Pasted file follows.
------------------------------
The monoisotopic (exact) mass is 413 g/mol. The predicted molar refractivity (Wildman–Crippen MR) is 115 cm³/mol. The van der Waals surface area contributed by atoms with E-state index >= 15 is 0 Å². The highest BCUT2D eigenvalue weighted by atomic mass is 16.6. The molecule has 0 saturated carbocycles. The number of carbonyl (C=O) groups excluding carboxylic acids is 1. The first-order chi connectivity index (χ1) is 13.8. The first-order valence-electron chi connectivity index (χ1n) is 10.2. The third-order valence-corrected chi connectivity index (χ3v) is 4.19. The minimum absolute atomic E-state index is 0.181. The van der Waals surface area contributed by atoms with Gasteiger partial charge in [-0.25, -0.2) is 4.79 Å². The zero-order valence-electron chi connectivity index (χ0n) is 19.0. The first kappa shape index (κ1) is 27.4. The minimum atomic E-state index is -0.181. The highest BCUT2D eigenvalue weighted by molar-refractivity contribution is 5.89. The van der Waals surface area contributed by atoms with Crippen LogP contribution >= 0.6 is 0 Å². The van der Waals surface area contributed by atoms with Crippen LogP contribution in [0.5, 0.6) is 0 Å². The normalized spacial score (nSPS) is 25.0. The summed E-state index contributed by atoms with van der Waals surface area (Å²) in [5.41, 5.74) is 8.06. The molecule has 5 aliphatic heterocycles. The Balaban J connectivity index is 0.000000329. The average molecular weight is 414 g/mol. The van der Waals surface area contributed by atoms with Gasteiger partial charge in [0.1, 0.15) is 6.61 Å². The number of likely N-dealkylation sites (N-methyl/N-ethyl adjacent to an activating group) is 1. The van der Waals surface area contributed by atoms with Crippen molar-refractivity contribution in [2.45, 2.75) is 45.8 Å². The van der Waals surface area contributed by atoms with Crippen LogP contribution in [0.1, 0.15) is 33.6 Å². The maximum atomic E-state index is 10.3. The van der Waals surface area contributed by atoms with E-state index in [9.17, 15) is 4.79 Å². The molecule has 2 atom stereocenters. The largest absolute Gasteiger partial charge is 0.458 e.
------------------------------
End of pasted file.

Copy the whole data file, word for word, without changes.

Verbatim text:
The monoisotopic (exact) mass is 413 g/mol. The predicted molar refractivity (Wildman–Crippen MR) is 115 cm³/mol. The van der Waals surface area contributed by atoms with E-state index >= 15 is 0 Å². The highest BCUT2D eigenvalue weighted by atomic mass is 16.6. The molecule has 0 saturated carbocycles. The number of carbonyl (C=O) groups excluding carboxylic acids is 1. The first-order chi connectivity index (χ1) is 13.8. The first-order valence-electron chi connectivity index (χ1n) is 10.2. The third-order valence-corrected chi connectivity index (χ3v) is 4.19. The minimum absolute atomic E-state index is 0.181. The van der Waals surface area contributed by atoms with Gasteiger partial charge in [-0.25, -0.2) is 4.79 Å². The zero-order valence-electron chi connectivity index (χ0n) is 19.0. The first kappa shape index (κ1) is 27.4. The minimum atomic E-state index is -0.181. The highest BCUT2D eigenvalue weighted by molar-refractivity contribution is 5.89. The van der Waals surface area contributed by atoms with Crippen LogP contribution >= 0.6 is 0 Å². The van der Waals surface area contributed by atoms with Crippen LogP contribution in [0.5, 0.6) is 0 Å². The normalized spacial score (nSPS) is 25.0. The summed E-state index contributed by atoms with van der Waals surface area (Å²) in [5.41, 5.74) is 8.06. The molecule has 5 aliphatic heterocycles. The Balaban J connectivity index is 0.000000329. The average molecular weight is 414 g/mol. The van der Waals surface area contributed by atoms with Gasteiger partial charge in [0.1, 0.15) is 6.61 Å². The number of likely N-dealkylation sites (N-methyl/N-ethyl adjacent to an activating group) is 1. The van der Waals surface area contributed by atoms with Crippen molar-refractivity contribution in [2.45, 2.75) is 45.8 Å². The van der Waals surface area contributed by atoms with Crippen LogP contribution in [0.1, 0.15) is 33.6 Å². The maximum atomic E-state index is 10.3. The van der Waals surface area contributed by atoms with E-state index in [9.17, 15) is 4.79 Å². The molecule has 2 atom stereocenters. The largest absolute Gasteiger partial charge is 0.458 e.